When your glutes aren’t pulling their weight, the synergistic muscles—the hamstrings, adductors, hip flexors, TFL, quadriceps and lower back—have to work overtime, and this inevitably leads to fatigue. This will not only impede your performance but can result in:
Control of rotational movement is essential on the bike. An attacking riding position puts your hips at 90 degrees flexion or more, where stability of internal and external rotation relies heavily on strength in the glutes. Without it, your core and legs can’t function as a unit, and you’ll find yourself unstable, especially on off-camber traverses. Imagine traversing a camber that falls away to the riders left. You will be bracing to find grip and weighting your left leg, and whether consciously or not, shifting the weight of your pelvis side-to-side to find grip and keep you centered, dipping your knee inwards towards your frame.
These movements are performed by subtle adjustments of internal/external hip rotation and abduction/adduction, and small muscles such as tensor fascia lata (TFL). And short external rotators (piriformis, obturators, gemelli and quadratus femoris) are only truly effective when big, “clumsy” muscles like the gluteus medius are optimally engaged. No matter how many fancy cross-core exercises you have incorporated from Instagram, if your glutes aren’t connecting you to your lower limbs effectively, you won’t see the results you are aiming for.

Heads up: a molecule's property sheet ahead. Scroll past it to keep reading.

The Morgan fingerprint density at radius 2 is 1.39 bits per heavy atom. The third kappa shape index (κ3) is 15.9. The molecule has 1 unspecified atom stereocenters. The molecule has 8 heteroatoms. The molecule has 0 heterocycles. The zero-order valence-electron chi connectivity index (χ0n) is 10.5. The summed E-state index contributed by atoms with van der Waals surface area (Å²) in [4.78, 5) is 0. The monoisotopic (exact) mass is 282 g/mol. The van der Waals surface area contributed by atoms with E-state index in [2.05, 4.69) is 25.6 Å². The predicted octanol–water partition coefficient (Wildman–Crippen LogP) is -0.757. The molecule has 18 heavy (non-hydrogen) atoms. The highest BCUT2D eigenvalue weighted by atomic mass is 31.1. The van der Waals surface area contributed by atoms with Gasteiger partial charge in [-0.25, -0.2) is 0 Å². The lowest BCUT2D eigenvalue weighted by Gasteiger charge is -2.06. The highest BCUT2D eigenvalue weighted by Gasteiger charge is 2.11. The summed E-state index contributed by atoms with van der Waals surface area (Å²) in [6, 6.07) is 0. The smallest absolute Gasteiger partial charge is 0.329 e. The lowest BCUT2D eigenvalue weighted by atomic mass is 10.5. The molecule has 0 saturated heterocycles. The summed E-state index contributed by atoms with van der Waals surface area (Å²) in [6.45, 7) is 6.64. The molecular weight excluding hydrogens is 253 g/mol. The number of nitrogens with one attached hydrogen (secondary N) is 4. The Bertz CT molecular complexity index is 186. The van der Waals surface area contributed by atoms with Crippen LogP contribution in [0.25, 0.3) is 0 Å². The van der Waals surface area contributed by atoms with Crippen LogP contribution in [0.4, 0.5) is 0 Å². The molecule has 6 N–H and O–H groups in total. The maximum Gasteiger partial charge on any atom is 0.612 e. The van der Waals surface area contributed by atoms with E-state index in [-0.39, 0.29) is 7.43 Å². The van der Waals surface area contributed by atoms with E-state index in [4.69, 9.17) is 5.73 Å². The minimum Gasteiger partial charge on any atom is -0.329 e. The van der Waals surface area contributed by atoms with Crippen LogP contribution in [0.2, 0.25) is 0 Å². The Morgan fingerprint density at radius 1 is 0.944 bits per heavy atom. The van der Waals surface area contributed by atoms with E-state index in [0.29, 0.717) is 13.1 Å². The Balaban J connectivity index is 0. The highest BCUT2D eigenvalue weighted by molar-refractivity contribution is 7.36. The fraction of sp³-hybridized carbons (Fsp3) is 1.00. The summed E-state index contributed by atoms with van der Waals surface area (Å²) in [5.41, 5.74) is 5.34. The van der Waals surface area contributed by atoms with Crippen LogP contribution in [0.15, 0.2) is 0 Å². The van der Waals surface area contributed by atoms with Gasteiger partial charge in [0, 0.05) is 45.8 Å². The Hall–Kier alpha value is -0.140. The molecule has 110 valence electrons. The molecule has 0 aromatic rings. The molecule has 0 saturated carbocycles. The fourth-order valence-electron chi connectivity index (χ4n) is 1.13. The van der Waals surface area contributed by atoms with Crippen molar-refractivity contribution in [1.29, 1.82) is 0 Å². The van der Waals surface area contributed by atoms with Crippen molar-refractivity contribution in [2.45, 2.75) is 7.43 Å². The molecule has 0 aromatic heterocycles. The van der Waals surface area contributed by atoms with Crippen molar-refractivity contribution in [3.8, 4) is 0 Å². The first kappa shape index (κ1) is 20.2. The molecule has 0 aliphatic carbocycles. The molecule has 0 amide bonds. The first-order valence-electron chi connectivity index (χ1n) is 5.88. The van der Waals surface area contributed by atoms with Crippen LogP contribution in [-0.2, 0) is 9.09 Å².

Here are 5 poses to activate and strengthen all 3 gluteal muscles. Your glutes tend to disengage if you sit for long periods of time, so it’s important that you activate them, especially before you go for a ride.
Our muscles rely upon instruction from nerves to operate. This occurs at the neuromuscular junction. Under-development of this interface is why throwing with your non-dominant hand can produce hilarious results. Coordination and effective use is only earned through training. It’s also why you feel stronger at an exercise despite having no time for actual muscular development. You are simply firing the neuromuscular junction more effectively. Much like envisioning toward success, actively recruiting muscles and preparing this junction for an activity can yield a marked increase in performance.